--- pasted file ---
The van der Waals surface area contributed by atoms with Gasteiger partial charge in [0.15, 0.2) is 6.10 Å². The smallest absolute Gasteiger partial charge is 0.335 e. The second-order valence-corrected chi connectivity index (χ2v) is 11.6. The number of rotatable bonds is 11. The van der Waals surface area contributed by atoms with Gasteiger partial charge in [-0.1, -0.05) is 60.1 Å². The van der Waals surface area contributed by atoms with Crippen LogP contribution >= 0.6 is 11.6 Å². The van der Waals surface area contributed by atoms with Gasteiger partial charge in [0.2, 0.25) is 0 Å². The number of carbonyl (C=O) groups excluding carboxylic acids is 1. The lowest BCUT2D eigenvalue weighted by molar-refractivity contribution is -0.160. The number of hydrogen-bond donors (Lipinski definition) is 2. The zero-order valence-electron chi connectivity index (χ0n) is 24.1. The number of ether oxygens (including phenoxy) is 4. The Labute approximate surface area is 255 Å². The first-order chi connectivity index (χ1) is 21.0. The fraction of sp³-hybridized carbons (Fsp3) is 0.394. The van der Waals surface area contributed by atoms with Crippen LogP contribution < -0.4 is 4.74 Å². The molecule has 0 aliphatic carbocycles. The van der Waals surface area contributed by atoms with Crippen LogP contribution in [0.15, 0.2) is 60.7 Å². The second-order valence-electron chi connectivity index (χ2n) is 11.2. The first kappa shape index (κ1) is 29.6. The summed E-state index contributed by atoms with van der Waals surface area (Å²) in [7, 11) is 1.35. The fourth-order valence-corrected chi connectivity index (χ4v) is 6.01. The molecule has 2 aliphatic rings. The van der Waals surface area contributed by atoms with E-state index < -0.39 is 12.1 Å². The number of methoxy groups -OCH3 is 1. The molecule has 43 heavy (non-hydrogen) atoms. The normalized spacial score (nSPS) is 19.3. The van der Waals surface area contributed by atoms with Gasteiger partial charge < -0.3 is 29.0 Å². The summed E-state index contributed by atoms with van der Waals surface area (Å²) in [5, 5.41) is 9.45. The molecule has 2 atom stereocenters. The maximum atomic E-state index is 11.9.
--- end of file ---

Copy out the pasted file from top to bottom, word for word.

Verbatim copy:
The van der Waals surface area contributed by atoms with Gasteiger partial charge in [0.15, 0.2) is 6.10 Å². The smallest absolute Gasteiger partial charge is 0.335 e. The second-order valence-corrected chi connectivity index (χ2v) is 11.6. The number of rotatable bonds is 11. The van der Waals surface area contributed by atoms with Gasteiger partial charge in [-0.1, -0.05) is 60.1 Å². The van der Waals surface area contributed by atoms with Crippen LogP contribution >= 0.6 is 11.6 Å². The van der Waals surface area contributed by atoms with Gasteiger partial charge in [0.2, 0.25) is 0 Å². The number of carbonyl (C=O) groups excluding carboxylic acids is 1. The lowest BCUT2D eigenvalue weighted by molar-refractivity contribution is -0.160. The number of hydrogen-bond donors (Lipinski definition) is 2. The zero-order valence-electron chi connectivity index (χ0n) is 24.1. The number of ether oxygens (including phenoxy) is 4. The Labute approximate surface area is 255 Å². The first-order chi connectivity index (χ1) is 21.0. The fraction of sp³-hybridized carbons (Fsp3) is 0.394. The van der Waals surface area contributed by atoms with Crippen LogP contribution < -0.4 is 4.74 Å². The molecule has 0 aliphatic carbocycles. The van der Waals surface area contributed by atoms with Crippen LogP contribution in [0.15, 0.2) is 60.7 Å². The second-order valence-electron chi connectivity index (χ2n) is 11.2. The first kappa shape index (κ1) is 29.6. The summed E-state index contributed by atoms with van der Waals surface area (Å²) in [7, 11) is 1.35. The fourth-order valence-corrected chi connectivity index (χ4v) is 6.01. The molecule has 2 aliphatic rings. The van der Waals surface area contributed by atoms with E-state index < -0.39 is 12.1 Å². The number of methoxy groups -OCH3 is 1. The molecule has 43 heavy (non-hydrogen) atoms. The normalized spacial score (nSPS) is 19.3. The van der Waals surface area contributed by atoms with Gasteiger partial charge < -0.3 is 29.0 Å². The summed E-state index contributed by atoms with van der Waals surface area (Å²) in [5, 5.41) is 9.45. The molecule has 2 atom stereocenters. The maximum atomic E-state index is 11.9.